Biden has recently declared, “What I don’t want us to do is get wrapped up right now, in the argument…about the filibuster…You can’t stop the American people from voting.” But obviously they can be stopped from voting—otherwise the Republicans would not be investing all this time and energy into rewriting election laws in dozens of states. If they get their way, not only might it enable Trump to be elected in 2024, he could return to power with control of both branches of Congress—with the full backing of the Supreme Court.

If anyone thinks that isn’t the most awful outcome one can imagine, think again—given that the Republican Party has brushed off the January 6 attack on the Capitol and moved even further to the Right since then. A return to power by Trump under these conditions would mean open hunting season on the Left and all progressive forces—and Black Americans in particular.

In light of these realities, it is disturbing that so far there has been little mobilization on the part of progressive and leftist forces to the attacks on voting rights. Where are the marches, protests, sit-ins? Are people waiting for Biden to pick up the mantle? Do some on the Left think the battle is unimportant, on the grounds that “bourgeois democracy” is not worth saving? Are other factors at play? Whatever the answer, the time has come to directly address a threat that could stifle today’s effort to develop a socialist alternative to capital’s drive for self-destruction.


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  1. Dan Buckley

    This could not be a more timely article. The right to vote has rightly been called a “preservative right.” Without it how are the vast majority of this nation’s peoples to protect their interests as a worker, as a consumers, as a union member, as a member of a minority group that is disadvantaged in some way or disenfranchised, as a citizen, or just as a human being. The right to vote is so important in so many ways that it defies counting. There are many instances in history where bread and the ballot were inseparable as the revolutionary project that was being fought for at the barricades. Indeed, under capitalism having a voice, a place at the table, the right to vote has always been the measure of any given society’s level of humanity, because it has always been the political power of the many that have insured a more equitable distribution of wealth than the charitable gifts from the few.
    Many on the right will tell you with a straight face will not discriminate because they are not couched in language or terminology that overtly calls for discrimination against certain groups of people. Even without these new laws we can see discrimination happens just through the enforcement of the law:
    In the most recent case, Hervis Rogers, an African American man, was arrested in the South Acres neighborhood of Houston, Texas for illegally voting while still on parole in March of 2020—his parole not due to end until June of this year. Noteworthy is the fact that Rogers’s arrest came just one day before the Texas legislature convened for a “special session” to enact this nation’s most regressive voting laws, an effort spearheaded in no small part by Texas Attorney General Ken Paxton, the very person who is behind the arrest and prosecution of Mr. Rogers.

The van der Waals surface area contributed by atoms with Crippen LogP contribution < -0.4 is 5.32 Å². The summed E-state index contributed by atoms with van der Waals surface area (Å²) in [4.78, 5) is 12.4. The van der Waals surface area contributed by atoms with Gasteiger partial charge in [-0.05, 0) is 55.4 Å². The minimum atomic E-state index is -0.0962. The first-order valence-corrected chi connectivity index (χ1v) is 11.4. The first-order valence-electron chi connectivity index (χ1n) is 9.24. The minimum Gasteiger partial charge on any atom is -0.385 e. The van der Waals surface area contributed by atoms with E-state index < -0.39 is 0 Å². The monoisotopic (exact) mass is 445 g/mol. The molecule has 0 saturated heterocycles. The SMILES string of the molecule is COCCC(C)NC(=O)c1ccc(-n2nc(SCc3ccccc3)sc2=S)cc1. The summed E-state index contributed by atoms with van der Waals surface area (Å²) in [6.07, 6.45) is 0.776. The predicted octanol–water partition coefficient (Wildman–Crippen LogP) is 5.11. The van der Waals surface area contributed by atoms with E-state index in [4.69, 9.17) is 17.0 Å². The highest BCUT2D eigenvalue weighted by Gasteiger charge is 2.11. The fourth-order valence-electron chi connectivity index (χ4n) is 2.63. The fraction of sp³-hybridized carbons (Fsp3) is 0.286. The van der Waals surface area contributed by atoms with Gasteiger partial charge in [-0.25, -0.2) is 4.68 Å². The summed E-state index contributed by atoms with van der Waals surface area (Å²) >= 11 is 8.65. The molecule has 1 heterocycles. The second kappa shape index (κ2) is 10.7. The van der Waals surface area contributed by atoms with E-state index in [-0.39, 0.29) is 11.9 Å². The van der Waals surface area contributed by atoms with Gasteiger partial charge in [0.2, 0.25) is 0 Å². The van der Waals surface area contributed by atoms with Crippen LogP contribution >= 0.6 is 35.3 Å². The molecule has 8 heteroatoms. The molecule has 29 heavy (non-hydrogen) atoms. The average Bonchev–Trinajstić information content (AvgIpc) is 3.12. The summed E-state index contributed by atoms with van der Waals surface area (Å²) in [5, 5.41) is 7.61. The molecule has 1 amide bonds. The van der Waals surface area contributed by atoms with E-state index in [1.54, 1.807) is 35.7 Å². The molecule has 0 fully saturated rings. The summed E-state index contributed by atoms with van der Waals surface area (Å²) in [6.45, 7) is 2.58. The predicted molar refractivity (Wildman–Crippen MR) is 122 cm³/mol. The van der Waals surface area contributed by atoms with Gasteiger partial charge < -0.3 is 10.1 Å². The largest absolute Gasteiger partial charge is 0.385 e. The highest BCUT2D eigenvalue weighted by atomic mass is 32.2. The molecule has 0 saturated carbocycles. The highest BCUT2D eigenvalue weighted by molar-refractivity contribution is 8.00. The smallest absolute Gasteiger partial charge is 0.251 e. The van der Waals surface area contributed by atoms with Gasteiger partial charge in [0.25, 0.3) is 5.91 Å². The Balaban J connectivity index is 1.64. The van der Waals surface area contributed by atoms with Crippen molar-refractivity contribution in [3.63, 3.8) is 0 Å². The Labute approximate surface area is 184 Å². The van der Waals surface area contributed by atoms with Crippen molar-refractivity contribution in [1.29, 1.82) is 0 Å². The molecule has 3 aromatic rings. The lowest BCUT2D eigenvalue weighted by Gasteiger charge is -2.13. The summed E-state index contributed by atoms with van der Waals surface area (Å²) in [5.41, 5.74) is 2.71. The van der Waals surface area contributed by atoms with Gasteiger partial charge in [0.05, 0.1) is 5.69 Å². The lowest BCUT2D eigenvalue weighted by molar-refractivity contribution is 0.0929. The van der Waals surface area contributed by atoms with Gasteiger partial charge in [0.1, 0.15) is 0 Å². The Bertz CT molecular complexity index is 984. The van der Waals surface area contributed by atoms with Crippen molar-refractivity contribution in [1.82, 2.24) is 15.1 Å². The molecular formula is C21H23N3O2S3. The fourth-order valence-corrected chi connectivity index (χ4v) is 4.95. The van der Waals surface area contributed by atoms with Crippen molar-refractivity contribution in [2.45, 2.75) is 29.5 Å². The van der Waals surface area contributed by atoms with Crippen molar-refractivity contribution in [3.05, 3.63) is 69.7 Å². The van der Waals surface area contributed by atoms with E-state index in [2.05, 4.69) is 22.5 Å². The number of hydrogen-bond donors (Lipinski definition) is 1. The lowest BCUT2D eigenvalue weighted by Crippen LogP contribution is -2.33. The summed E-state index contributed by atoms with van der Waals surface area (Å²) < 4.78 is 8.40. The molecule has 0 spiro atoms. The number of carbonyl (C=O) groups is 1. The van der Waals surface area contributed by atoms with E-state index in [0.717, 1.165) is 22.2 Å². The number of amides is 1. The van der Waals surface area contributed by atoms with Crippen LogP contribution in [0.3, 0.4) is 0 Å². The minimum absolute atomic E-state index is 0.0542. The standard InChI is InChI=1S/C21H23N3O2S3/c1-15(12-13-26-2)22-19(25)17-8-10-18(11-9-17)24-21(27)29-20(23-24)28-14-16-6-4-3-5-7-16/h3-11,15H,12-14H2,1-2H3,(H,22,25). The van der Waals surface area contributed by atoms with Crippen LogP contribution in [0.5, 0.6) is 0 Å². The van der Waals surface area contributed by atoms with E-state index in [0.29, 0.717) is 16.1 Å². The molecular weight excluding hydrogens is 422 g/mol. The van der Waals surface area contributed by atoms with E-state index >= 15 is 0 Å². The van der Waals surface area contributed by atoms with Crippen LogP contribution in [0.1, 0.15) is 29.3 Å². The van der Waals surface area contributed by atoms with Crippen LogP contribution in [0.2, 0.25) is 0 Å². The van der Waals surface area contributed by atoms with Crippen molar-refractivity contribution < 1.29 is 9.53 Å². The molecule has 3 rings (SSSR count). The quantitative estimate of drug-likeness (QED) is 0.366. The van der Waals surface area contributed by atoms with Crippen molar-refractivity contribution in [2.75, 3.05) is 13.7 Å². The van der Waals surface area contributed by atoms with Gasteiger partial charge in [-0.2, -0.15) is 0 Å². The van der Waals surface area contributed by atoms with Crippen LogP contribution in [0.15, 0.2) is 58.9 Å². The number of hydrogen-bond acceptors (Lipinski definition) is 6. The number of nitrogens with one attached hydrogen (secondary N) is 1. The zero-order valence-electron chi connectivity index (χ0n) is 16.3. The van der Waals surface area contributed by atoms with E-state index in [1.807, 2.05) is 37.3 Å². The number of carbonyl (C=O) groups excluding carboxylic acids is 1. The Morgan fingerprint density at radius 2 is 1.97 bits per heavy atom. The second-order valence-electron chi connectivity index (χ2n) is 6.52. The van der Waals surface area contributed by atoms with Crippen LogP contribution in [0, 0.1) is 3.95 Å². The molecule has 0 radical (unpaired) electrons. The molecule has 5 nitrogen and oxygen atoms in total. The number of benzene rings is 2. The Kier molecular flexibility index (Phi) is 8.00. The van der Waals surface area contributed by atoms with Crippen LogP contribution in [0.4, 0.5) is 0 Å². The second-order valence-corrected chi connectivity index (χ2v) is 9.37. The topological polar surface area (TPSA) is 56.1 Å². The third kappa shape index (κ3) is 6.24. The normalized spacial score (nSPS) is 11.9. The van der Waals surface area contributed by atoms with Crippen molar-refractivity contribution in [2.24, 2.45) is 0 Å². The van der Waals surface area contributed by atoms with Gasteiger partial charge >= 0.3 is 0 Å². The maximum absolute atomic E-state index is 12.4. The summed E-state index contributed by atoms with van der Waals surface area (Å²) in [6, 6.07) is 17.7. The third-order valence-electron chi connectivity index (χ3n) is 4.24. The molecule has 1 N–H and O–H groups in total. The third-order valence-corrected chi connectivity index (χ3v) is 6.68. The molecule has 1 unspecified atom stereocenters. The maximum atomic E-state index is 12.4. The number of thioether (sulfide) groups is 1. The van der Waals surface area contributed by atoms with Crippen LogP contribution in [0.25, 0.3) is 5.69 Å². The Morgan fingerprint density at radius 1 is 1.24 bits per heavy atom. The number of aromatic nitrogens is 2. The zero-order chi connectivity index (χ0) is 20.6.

Another African American Texan, Crystal Mason, is appealing a five year sentence also for voting while still on parole back in 2016. Like Hervis Rogers, Mason was not, at the time, aware that she was voting illegally. Casting a provisional ballot at the time because her name could not be found on the registered voters’ roll, her vote was not counted then or thereafter. Mason was tried, convicted, and sentenced by a judge all in one day.
    These two cases do not alone just highlight the harshness of the sentences that were doled out, or the injustices faced by former prison inmates, but, more importantly and more broadly, they expose in a very concrete way the hypocrisy and racism of the legal system not just in Texas or the deep South for that matter but throughout the entire nation.
    Now, let’s take a case in Pennsylvania involving a white Trump supporter who was convicted of voter fraud. And let’s be clear, this case is not atypical of similar cases that have been documented recently involving white Trump supporters. A 70 year white man from Delaware County, Bruce Bartman, who admitted to casting a ballot in his deceased mother’s name and attempting to cast one in his deceased mother-in-law’s name, was sentenced to only five years probation. And if that doesn’t take your breath away, the prosecuting attorney, District Attorney Jack Stollsteimer, said “There’s not public benefit to him being incarcerated,” and that “he has paid the price.”
    Hypocrisy may not make good law—and I certainly do not think it does—but it seems, nowadays, to make good politics. In his article, Peter Hudis says that these new voter suppression laws are “deadly serious.” They are. Some say, given Trump’s legal troubles, his days in the limelight are numbered. That may be true. But the greater truth, I think, is that Trump really doesn’t matter. The far right is on a big roll—a steamroller—if you really want to know. And I don’t think they are going to stop until they achieve one party control or something pretty damn close to it.

  2. Sam Friedman

    There is a clear prior example of reactionary attacks on voting succeeding. In 1876, the Republican Party abandoned the victories of the Civil War and after and agreed to let Southern capital destroy the Black vote and other rights. As today, the Republican representatives of capital wanted bipartisan cooperation with Southern capital to suppress labor, assure profits and accumulation, and their continued rule. Black people were less important than the interests of the rich, and democracy a threat to be repressed.